Energy from Waste Plant in Mzuzu


An example: Reppie waste to energy plant in Ethiopia is expected to produce 50 MWs

In 1870s electricity was on many people’s minds. It was used for magic tricks by creating sparks and shocks. In the West, one of the people who was captivated by electricity was Benjamin Franklin. He wanted to know more about electricity; he ended up noting similarities between the two lighting and electricity. In fact he showed that lighting is a form of electricity.

Later, more and more people saw the power of electricity. Nicola Tesla invented the alternating current (AC) which has since had a huge impact on the world. People like Thomas Edison also contributed greatly to the sector of electricity; Edison invented the light bulb as well as direct current. Ever since the discovery of alternating current (AC), electricity has been a basic need and we can’t live without electricity. To highlight the importance of electricity, in the US, President Franklin Delano Roosevelt issued an Executive Order in 1936 called Rural Electrification Act which provided federal loans for the installation of electrical distribution systems to serve isolated rural areas of the United States. By 1959, 90% of farm houses had been electrified, compared to only three percent in the 1930’s.
Electricity has simplified life and created a lot of possibilities in people’s lives. It has also enabled different industries that cannot survive without electricity. While the usefulness of electricity is nearly indisputable, questions remain about how best to produce electricity. Scientists all over the world are looking for different alternatives on how we can produce electricity in a cheaper way without or with little pollution for tour environment.

Now, on to Africa, where KCHKNA is into electricity generation. Among the many challenges we see Africa famous for, two stand out: lack of access to sufficient energy and a lack of proper waste management systems. The World Bank declared that 32 nations on the continent are in energy crisis. Energy in Africa is a much scarcer commodity than in the developed world, with more than 500 million people living without electricity.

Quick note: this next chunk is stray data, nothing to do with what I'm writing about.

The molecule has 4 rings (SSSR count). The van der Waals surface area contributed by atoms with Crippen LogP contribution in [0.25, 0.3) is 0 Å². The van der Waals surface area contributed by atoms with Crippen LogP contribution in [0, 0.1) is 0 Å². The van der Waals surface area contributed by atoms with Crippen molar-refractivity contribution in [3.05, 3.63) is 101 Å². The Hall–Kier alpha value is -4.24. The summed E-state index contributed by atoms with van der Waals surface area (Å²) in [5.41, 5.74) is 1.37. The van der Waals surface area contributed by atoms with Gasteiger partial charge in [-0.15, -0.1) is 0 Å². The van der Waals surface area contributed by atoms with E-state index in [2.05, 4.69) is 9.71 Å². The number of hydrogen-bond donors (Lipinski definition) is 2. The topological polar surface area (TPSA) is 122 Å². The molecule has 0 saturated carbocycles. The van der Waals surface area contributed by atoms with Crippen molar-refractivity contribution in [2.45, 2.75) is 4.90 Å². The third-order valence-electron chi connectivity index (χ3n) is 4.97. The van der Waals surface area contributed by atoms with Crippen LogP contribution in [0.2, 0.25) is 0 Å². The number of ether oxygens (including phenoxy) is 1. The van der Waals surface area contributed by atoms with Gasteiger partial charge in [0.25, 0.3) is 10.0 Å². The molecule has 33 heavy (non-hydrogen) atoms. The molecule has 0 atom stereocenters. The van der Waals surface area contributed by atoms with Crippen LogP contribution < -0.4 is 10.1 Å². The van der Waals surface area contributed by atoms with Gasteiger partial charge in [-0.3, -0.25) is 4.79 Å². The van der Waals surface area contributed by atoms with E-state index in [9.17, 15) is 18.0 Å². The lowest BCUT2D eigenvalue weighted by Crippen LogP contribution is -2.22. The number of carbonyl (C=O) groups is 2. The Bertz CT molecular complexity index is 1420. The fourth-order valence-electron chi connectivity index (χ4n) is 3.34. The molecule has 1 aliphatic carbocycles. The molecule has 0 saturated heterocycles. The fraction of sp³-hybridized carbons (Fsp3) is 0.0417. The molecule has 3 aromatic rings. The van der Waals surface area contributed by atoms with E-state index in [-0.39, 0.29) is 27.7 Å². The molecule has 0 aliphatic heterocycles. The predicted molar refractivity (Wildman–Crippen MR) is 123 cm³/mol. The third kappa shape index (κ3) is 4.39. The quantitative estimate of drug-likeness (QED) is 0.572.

Malawi is one of the countries that are in energy crisis. Malawi is estimated to have a population of over 18 million and, according to the World Bank, only 11% of the population have access to electricity. This means only 1, 980, 000 people have access to electricity and the rest 16, 020, 000 have no access to electricity. This is like the developed world back in the late 1800’s or early 1900’s!

Mzuzu city, Malawi: growing,but powerless

Since the invention of electricity–or rather, it being used for more than magic tricks and small experiments, there have been a lot of innovations both in production as well as in distribution and management of the energy. One interesting way to produce electricity is to use waste, a byproduct of human activities. This is a readily available fuel that does not need to be minted, or bought! With the growing of cities in Malawi the lack of waste management systems has led to this potential energy literally going to waste. 

How it works

One way to recover energy from waste

A waste energy plant converts waste into electricity. One way is to directly burn the waste. The heat created is used to make steam which in turn drives a steam turbine. The turbine is connected to a generator, and through some natural laws, that generates electricity. To borrow a phrase, this is killing two birds with one stone: we can create livable cities by eliminating waste and producing energy!

These ideas are not new. From Singapore  to Ethiopia, these ideas have been implemented around the world. We are bringing this to Malawi. 

Malawi needs a waste to energy plant to solve these two problems. In Malawian cities there is a problem of waste; and, it is estimated that an average individual lives a minimum of six hours without electricity. And that is in the city! To state the obvious, this is affecting a lot of businesses and thus the economy of the country. The modern economy depends on electricity; for example, you cannot go digital on a large scale without electricity neither can factories keep running. 

By the way, it is somewhat a misnomer that we call it “waste to energy” plant; it is an energy to energy plant, because waste is just energy in another form. All we’re doing is converting one form of energy into another, just like solar cells convert light energy into electrical energy. In our case though, the energy source is ever-present.